Many of the analysis functions that require a design matrix to be supplied allow submodels to be defined through the use of a vector of ones or zeros indicating whether a column of :math:`X` should be included or excluded from the analyses (see for example :math:`\textit{isx}` in :meth:`correg.linregm_fit <naginterfaces.library.correg.linregm_fit>` or :meth:`correg.glm_normal <naginterfaces.library.correg.glm_normal>`).
This allows nested models to be fit without having to reconstructed the design matrix for each analysis.
Let :math:`\mathcal{M}` denote a model constructed by :meth:`lm_formula`, :math:`D` a data matrix as described by :meth:`lm_describe_data` and :math:`X` be the corresponding design matrix constructed by :meth:`lm_design_matrix` from :math:`\mathcal{M}` and :math:`D`.
A different model, :math:`\mathcal{M}_S` is a submodel of :math:`\mathcal{M}` if each term in :math:`\mathcal{M}_S`, including the mean effect (intercept term) is also present in :math:`\mathcal{M}`.
If :math:`\mathcal{M}_S` is a submodel of :math:`\mathcal{M}`, you can fit :math:`\mathcal{M}_S` to :math:`D` using a design matrix whose columns are a subset of the columns of :math:`X`.
See Also
--------
:meth:`naginterfaces.library.examples.correg.glm_binomial_ex.main`
:meth:`naginterfaces.library.examples.correg.lmm_init_combine_ex.main`
"""
raise NotImplementedError
[docs]def handle_free(handle):
r"""
``handle_free`` destroys a G22 handle and deallocates all the memory used.
.. _g22za-py2-py-doc:
For full information please refer to the NAG Library document for g22za
https://www.nag.com/numeric/nl/nagdoc_29/flhtml/g22/g22zaf.html
.. _g22za-py2-py-parameters:
**Parameters**
**handle** : Handle, modified in place
`On entry`: the G22 handle to be destroyed.
`On exit`: the handle is destroyed and set to a null Handle.
.. _g22za-py2-py-errors:
**Raises**
**NagValueError**
(`errno` :math:`12`)
:math:`\mathrm{handle}` has been corrupted.
(`errno` :math:`13`)
:math:`\mathrm{handle}` is a handle to an unknown data structure.
**Warns**
**NagAlgorithmicWarning**
(`errno` :math:`11`)
:math:`\mathrm{handle}` has not been initialized.
.. _g22za-py2-py-notes:
**Notes**
Each G22 handle should be deallocated to avoid memory leaks.
Therefore, ``handle_free`` should be called on all such handles which are no longer needed.
Please note that passing an uninitialized handle might cause unpredictable behaviour, including a crash of your program.
"""
raise NotImplementedError
[docs]def optset(handle, optstr):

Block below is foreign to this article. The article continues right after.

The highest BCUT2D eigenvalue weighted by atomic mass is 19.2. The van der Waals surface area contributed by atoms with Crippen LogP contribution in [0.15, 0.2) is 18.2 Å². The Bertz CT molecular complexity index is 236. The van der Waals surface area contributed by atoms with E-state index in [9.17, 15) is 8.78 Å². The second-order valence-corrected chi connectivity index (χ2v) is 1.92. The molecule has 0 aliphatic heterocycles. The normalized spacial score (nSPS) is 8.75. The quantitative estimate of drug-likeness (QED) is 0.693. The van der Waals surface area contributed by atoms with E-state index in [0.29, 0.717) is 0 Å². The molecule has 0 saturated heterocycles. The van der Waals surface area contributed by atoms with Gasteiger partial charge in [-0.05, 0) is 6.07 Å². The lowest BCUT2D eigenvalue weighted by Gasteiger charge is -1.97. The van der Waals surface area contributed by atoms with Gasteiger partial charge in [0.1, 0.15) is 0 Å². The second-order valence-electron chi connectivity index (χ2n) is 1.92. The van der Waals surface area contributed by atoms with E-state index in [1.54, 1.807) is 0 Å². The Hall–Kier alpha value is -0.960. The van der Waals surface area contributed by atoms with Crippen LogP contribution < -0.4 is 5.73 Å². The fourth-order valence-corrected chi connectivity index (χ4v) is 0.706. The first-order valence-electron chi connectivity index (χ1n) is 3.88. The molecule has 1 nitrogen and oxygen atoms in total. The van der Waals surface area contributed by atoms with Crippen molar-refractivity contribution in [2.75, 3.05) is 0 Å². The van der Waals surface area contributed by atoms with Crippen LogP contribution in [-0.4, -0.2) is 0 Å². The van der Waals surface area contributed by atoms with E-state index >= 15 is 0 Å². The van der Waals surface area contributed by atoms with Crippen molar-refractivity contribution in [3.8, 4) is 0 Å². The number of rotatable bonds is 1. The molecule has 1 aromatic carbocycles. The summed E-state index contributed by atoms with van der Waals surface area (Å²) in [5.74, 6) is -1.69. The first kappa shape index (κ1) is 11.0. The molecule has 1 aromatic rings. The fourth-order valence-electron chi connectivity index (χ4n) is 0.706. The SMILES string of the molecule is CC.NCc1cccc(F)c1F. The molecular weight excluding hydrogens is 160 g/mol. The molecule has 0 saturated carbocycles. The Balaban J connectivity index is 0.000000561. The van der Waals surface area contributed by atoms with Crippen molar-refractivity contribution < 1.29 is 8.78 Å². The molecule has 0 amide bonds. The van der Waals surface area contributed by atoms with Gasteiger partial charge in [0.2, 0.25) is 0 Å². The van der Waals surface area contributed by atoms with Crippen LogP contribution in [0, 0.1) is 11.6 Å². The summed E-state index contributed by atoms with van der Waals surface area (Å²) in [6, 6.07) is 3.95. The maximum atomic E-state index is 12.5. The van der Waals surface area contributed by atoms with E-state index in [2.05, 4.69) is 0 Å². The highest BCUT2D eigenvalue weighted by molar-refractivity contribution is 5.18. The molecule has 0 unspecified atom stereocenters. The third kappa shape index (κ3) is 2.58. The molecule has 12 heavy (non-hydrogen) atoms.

r"""
``optset`` is a general option setting function for functions in submodule ``blgm``.
It can set a single option or reset all of them to their default.
.. _g22zm-py2-py-doc:
For full information please refer to the NAG Library document for g22zm
https://www.nag.com/numeric/nl/nagdoc_29/flhtml/g22/g22zmf.html
.. _g22zm-py2-py-parameters:
**Parameters**
**handle** : Handle
The G22 handle which **must** have been initialized by one of submodule ``blgm``'s initialization functions.
**optstr** : str
A string identifying the option, its value and, where required, the instance identifier.
Defaults
Resets all options to their default values.
:math:`\textit{option} = \textit{optval}`
Sets (all instances) of :math:`\textit{option}` to :math:`\textit{optval}`.
:math:`\textit{option}:\textit{instance identifier} = \textit{optval}`
Sets a single instance of :math:`\textit{option}` to :math:`\textit{optval}`.
:math:`\textit{option} = \mathbf{default}`
Resets (all instances) of :math:`\textit{option}` to their default value.
:math:`\textit{option}:\textit{instance identifier} = \mathbf{default}`
Resets a single instance of :math:`\textit{option}` to its default value.
:math:`\mathrm{optstr}` is case insensitive and :math:`\textit{option}`, `instance identifier` and :math:`\textit{optval}` may consist of one or more tokens separated by white space.
See the documentation of the individual functions in `the G22 Introduction <https://www.nag.com/numeric/nl/nagdoc_29/flhtml/g22/g22intro.html>`__ for details of valid values for :math:`\textit{option}`, `instance identifier` and :math:`\textit{optval}`.
.. _g22zm-py2-py-errors:
**Raises**
**NagValueError**
(`errno` :math:`11`)
:math:`\mathrm{handle}` has not been initialized or is corrupt.
(`errno` :math:`12`)
:math:`\mathrm{handle}` is not a G22 handle.
(`errno` :math:`21`)
On entry, :math:`\textit{option}` was not recognized.
:math:`\mathrm{optstr} = \langle\mathit{\boldsymbol{value}}\rangle`.
(`errno` :math:`22`)
On entry, the expected delimiter ':math:`=`' was not found.
:math:`\mathrm{optstr} = \langle\mathit{\boldsymbol{value}}\rangle`.
(`errno` :math:`23`)
On entry, :math:`\textit{option}` is read only.
:math:`\mathrm{optstr} = \langle\mathit{\boldsymbol{value}}\rangle`.
(`errno` :math:`24`)
On entry, could not convert :math:`\textit{optval}` to an integer.
:math:`\mathrm{optstr} = \langle\mathit{\boldsymbol{value}}\rangle`.
(`errno` :math:`25`)
On entry, could not convert :math:`\textit{optval}` to a real.
:math:`\mathrm{optstr} = \langle\mathit{\boldsymbol{value}}\rangle`.
(`errno` :math:`26`)
On entry, :math:`\textit{optval}` is not a valid value for :math:`\textit{option}`.
:math:`\mathrm{optstr} = \langle\mathit{\boldsymbol{value}}\rangle`.
(`errno` :math:`121`)
Invalid `instance identifier` for :math:`\textit{option}`.
On entry, :math:`\mathrm{optstr} = \langle\mathit{\boldsymbol{value}}\rangle`.
(`errno` :math:`122`)
Numeric `instance identifier` is out of range.